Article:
Have you wondered what are the common recommendations energy auditors give are? All houses are different, but throughout the Phoenix homes there are similar construction techniques and practices that are used on the majority of homes. These Arizona-frequent practices could be the cause of your high energy bills, temperature differences within rooms, and poor indoor air quality. Through many years of experience, the energy auditors at Green ID have found that fixing these construction flaws can improve your quality of life through lower utility bills, better air quality, and consistent air temperature from room to room. Here is a list of what an energy audit includes. We will go into detail about what our auditors have found to be the most common home efficiency recommendations around Phoenix.
1. Seal the Ducts
SRP estimates that the typical Phoenix home loses 20% of its air-conditioned air through faulty ducts. Some installers will take shortcuts when it comes the dealing duct leaks but ENERGY STAR tells us that a duct system that is properly sealed can save up to 25% of heating and air conditioning costs. We use a blower door test to pressurize the ductwork and measure the duct leakage on every register to get accurate readings to tell if there is leakage and how much. A leaky duct system can be solved with a mastic duct sealant or Aeroseal.
2. Air-seal the House
Chances are, when your house was built, the builder ran wires and plumbing plates through holes in the wall that are much bigger than the wires themselves. That extra space around the wires can let your expensive, air-conditioned indoor air leak outside—and invite hot, summer air inside. This leads to heat gain quickly. With the same blower door test out energy auditors can tell where the air is leaking from and how much is coming into the house.
3. Add Insulation or Fix Improperly Placed Insulation
In hot climates, having a well-insulated attic is crucial. This means insulation should have an “R” value (efficiency rating) of at least 38 or higher. Some homes in Arizona don’t have any attic insulation at all or have attics with insulation where it’s improperly installed. For example in Laveen, many builders went bankrupted, cut corners and it's common that our energy auditors find insulation completely missing above rooms. In other homes, just the age of the home warrants adding more insulation because the building codes for insulation have increased so much in the past 30 years alone. Some homes have zero insulation in the walls and insulation that has settled so much you can see the attic floor trusses. If your attic has fiberglass batt insulation, beware... the Pink Panther is not your friend here.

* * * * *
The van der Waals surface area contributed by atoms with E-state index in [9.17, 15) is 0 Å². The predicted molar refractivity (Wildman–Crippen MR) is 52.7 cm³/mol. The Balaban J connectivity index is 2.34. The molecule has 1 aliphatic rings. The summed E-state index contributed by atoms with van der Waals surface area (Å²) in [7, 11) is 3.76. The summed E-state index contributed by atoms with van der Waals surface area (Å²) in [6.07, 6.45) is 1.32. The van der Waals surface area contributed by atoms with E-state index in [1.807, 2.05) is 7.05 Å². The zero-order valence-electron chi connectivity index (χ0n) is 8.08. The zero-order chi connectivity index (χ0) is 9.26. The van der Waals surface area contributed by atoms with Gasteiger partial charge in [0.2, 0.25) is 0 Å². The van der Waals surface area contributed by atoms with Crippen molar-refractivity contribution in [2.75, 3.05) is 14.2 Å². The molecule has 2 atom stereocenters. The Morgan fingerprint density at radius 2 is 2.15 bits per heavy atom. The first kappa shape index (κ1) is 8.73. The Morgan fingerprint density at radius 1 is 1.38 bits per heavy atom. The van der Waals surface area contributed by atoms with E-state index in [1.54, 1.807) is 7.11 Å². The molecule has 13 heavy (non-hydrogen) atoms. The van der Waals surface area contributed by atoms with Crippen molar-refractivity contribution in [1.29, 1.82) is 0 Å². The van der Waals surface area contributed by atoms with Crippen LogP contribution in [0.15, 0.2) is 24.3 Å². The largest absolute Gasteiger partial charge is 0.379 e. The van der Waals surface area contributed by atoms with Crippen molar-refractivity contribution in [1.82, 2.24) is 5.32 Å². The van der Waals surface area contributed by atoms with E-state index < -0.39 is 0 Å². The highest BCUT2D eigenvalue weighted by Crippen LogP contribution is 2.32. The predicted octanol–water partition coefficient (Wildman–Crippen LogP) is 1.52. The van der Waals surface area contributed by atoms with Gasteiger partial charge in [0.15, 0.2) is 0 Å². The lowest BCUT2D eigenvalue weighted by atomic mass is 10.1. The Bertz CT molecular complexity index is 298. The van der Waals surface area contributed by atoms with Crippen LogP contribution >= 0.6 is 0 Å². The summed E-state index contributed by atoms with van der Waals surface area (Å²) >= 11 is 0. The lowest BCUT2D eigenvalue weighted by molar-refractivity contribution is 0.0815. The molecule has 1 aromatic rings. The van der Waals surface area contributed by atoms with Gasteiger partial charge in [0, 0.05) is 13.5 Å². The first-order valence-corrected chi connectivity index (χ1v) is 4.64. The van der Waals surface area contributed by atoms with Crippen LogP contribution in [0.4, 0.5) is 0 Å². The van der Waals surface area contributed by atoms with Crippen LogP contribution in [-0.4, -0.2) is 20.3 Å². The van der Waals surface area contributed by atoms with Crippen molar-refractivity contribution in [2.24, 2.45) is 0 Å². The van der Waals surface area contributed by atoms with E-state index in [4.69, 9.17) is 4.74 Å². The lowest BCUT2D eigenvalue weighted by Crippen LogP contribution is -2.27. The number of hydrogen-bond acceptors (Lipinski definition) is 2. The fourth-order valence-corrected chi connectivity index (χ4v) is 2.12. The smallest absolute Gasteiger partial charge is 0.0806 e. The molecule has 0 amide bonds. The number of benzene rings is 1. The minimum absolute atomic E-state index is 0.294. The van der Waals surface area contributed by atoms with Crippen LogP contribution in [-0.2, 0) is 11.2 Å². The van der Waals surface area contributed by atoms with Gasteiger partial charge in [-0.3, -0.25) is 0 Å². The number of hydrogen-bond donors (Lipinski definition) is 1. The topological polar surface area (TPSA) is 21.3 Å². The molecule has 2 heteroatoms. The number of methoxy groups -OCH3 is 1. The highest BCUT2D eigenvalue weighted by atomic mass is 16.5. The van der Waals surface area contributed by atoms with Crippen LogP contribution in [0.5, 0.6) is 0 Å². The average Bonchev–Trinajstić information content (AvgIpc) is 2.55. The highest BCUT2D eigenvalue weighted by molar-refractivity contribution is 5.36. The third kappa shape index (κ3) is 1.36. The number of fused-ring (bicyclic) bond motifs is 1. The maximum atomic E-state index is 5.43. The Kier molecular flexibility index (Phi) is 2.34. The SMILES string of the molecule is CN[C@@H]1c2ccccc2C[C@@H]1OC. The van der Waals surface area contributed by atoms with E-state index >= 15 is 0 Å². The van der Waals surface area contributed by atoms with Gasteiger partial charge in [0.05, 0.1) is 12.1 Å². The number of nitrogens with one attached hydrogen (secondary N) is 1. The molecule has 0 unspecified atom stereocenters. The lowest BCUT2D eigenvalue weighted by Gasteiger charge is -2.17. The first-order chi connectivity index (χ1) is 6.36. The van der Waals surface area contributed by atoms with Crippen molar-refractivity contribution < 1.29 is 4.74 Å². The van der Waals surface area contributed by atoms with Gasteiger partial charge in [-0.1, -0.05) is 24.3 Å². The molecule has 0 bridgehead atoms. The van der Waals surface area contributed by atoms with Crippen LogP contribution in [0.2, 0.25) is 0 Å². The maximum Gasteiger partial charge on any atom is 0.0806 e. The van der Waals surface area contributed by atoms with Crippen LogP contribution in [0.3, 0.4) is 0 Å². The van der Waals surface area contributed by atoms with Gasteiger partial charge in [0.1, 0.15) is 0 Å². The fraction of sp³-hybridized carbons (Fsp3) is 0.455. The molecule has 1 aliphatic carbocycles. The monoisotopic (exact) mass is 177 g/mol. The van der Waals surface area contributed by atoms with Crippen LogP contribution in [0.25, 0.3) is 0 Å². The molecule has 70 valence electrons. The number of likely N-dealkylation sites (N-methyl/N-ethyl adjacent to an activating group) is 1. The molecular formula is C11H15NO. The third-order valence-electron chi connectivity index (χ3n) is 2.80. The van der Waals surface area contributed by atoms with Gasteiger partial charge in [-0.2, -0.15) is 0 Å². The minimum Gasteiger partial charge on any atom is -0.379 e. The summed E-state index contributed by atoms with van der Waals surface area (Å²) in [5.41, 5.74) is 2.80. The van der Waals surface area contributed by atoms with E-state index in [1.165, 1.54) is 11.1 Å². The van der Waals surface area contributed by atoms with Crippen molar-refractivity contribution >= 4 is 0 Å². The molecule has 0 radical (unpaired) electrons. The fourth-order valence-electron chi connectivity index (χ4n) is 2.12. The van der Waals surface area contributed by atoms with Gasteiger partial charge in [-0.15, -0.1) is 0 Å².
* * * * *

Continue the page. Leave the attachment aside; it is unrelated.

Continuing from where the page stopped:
4. Shade Your Windows
Windows are one of the things that are most to blame for heat entering your home. Help keep this heat out by closing curtains on the sunny side of your home or adding shade screens to your windows. According to the Electric League of Arizona, shade screens can reduce heat from the sun by about 50%. In hot dry climates like Arizona, Los Angeles, Texas and Florida, windows are the number one source of heat gain in homes.
5. Fix Airflow Problems
In Arizona, ductwork has not been HVAC contractors specialty. In fact, it's probably one of the worst installation aspects of the installing AC contractors. Bad duct design, undersized and oversized ductwork and improper air balancing are all too common mistakes that have yet to be fixed even on new homes in Arizona. An energy audit will inspect the ductwork layout, sizes and design determine deficiencies that could be easily overlooked.
Upgrade Lights and Appliances
Incandescent light bulbs add heat to your home and use far more electricity. Swapping them out for CFLs or LEDs can significantly reduce your energy use and has one of the fastest payback times of any energy improvement you can make. In fact, Home Depot and Lowes sell self-contained LED lights, which provide much needed air sealing of notoriously leaky recessed canned lights.
Get a home energy audit to get an in depth view of how your home is using energy. Homeowners won’t know which energy improvement projects are the most cost-effective if they don’t know how well or poorly their home uses energy. Home energy audits help pinpoint energy leaks and malfunctioning systems, and provide cost-benefit analyses for various energy-saving fixes. This service can find up to 35% in energy bill savings.
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